# Quotient group and normal subgroup

Assume N is a normal subgroup of G. Assume E is a subgroup of G/N. Thus E is a collection of right cosets of N in G. Let K be the set consisting of all the elements of G in the right cosets in E.

A)Prove that K is a subgroup of G that contains N. What is |K|?

B)Prove that K is normal in G if and only if E is normal in G/N.

I ran into this question and has a bit problem understanding "Let K be the set consisting of all the elements of G in the right cosets in E." What does it mean "cosets" there? Is it the cosets of K, which are in E?

• They are saying that $K$ is the union of the cosets of $N$ which make up $E$. Another way of looking at it, if $\phi:G\to G/N$ where $\phi:g\mapsto Ng$, then $K=\phi^{-1}(E)$. – Tim Raczkowski Mar 19 '15 at 3:54

Let's look at an example:

Suppose $G = \Bbb Z_{30}$ and $N = \langle 6\rangle = \{0,6,12,18,24\}$.

Then $G/N = \{N, N+1, N+2, N+3, N+4,N+5\}$

Let's take $E = \{N,N+2,N+4\} = \langle N+2\rangle$

Now $N+2 = \{2,8,14,20,26\}$ and $N+4 = \{4,10,16,22,28\}$, so:

$K = N \cup (N+2) \cup (N+4) = \{0,2,4,6,8,10,12,14,16,18,20,22,24,26,28\} = \langle 2\rangle$.

How does $E$ compare with $K/N$?

Now here, it is clear to see that $K$ is, in fact, a subgroup of $G$. But one example does not prove the general case.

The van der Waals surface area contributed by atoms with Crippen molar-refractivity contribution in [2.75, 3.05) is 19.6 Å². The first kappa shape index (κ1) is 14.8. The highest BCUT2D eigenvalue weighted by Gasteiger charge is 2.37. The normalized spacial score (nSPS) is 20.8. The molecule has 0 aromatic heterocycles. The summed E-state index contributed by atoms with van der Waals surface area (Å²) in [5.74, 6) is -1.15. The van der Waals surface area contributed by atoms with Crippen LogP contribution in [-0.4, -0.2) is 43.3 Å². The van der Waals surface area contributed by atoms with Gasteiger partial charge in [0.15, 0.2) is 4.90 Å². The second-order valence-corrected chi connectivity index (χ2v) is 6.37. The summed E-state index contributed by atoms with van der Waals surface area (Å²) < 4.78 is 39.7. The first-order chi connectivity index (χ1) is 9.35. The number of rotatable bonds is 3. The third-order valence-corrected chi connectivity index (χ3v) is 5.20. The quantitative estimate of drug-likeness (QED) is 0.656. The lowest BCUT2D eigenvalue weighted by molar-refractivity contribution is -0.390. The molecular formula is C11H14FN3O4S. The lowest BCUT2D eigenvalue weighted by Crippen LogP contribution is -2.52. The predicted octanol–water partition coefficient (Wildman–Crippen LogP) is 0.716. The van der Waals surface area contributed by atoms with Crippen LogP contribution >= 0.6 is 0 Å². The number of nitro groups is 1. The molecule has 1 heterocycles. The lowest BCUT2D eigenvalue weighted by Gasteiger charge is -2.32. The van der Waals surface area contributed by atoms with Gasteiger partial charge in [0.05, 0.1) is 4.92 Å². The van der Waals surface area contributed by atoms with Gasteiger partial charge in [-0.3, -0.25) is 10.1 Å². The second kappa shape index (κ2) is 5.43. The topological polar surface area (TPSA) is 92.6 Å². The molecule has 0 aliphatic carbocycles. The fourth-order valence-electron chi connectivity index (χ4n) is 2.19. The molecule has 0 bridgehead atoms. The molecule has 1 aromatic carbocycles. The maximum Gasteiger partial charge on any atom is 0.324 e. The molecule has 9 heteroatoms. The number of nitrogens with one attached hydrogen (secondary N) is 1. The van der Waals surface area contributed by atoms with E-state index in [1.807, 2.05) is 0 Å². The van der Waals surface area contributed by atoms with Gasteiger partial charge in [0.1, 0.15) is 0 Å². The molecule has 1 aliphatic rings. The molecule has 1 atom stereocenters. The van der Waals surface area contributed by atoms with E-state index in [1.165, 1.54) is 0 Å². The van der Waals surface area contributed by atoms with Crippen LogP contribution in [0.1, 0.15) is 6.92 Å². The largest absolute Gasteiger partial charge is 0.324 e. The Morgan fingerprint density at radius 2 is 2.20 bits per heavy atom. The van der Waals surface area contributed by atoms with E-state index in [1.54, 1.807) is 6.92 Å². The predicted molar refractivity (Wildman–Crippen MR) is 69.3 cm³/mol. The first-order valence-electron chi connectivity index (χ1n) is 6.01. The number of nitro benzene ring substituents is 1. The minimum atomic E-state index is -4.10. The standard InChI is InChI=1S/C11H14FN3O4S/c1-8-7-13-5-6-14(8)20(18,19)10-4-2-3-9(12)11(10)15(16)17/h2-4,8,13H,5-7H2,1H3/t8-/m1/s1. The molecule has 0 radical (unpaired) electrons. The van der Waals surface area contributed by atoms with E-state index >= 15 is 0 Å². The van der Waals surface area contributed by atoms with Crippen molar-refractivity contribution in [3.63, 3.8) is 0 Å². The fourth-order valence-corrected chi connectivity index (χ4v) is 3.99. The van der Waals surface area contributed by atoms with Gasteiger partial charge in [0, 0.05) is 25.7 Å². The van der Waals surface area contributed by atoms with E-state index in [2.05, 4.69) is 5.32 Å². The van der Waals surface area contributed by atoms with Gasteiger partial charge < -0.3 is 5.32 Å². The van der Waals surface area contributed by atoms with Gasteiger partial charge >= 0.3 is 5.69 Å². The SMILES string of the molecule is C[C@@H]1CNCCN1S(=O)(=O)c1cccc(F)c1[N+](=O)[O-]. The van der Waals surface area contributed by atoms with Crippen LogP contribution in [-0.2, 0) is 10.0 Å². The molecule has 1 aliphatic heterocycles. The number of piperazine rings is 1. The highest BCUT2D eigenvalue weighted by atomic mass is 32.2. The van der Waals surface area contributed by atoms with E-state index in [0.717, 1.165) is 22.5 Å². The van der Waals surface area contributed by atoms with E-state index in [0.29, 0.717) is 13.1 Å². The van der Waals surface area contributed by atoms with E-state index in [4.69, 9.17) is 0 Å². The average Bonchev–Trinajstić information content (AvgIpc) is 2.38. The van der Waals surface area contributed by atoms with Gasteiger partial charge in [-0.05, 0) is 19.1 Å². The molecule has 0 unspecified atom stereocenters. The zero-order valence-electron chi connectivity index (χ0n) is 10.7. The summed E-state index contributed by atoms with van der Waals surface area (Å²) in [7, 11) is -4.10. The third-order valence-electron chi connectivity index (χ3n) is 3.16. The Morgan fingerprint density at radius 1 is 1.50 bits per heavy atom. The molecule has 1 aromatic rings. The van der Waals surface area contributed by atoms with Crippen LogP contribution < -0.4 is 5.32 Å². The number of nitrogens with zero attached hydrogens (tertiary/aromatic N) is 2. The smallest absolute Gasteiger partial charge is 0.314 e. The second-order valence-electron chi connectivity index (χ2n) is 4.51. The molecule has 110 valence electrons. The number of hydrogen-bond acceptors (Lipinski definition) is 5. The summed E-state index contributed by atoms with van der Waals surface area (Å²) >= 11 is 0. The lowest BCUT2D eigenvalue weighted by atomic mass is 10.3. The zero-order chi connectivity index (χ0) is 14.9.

So proving (A) involves 2 things: proving $K$ is a subgroup, and that $N \subseteq K$. Let's do the second part, first.

So pick any old element $n \in N$. Then $n$ is in the coset $N$, which is in EVERY subgroup of $G/N$, since $N$ is the identity of $G/N$. So $N \in E$, and thus $n$ is in some coset in $E$, so $n$ is in $K$. Thus $n \in N \implies n \in K$, so $N \subseteq K$.

Now let's suppose that $x,y \in K$. This means that $x \in Ng$ for some coset $Ng \in E$, and similarly $y \in Nh$, for some coset $Nh \in E$.

Since $E$ is a subgroup of $G/N$, it is closed under multiplication, thus $(Ng)(Nh) = Ngh \in E$.

Since $x \in Ng, x = ng$ and since $y \in Nh, y = n'h$ for some $n,n' \in N$. Since $N$ is normal, we have $Ng = gN$, so $ng = gn_1$ for some $n_1 \in N$. This means:

$xy = ngn'h = gn_1n'h$. Since $n_1n' \in N,\ gn_1n' \in gN = Ng$, so $gn_1n' = n_2g$ for some $n_2 \in N$.

Hence $xy = gn_1n'h = n_2gh \in Ngh$, and $Ngh \in E$, so $xy \in K$. This shows $K$ is closed under multiplication.

Finally, let $x \in K$. Then $x \in Ng$ for some $Ng \in E$. Since $E$ is a subgroup of $G/N$, we have $(Ng)^{-1} = Ng^{-1} \in E$. Now $x = ng$, so $x^{-1} = g^{-1}n^{-1} \in g^{-1}N$. Now $N$ is normal, hence $g^{-1}N = Ng^{-1}$, and we have shown if $x \in K$, that:

$x^{-1} \in Ng^{-1} \in E$, so $x^{-1} \in K$, and $K$ possesses all inverses. Thus $K$ is a subgroup of $G$ containing $N$.

If you know that $\phi:G \to G/N$ is a homomorphism, all this becomes MUCH easier.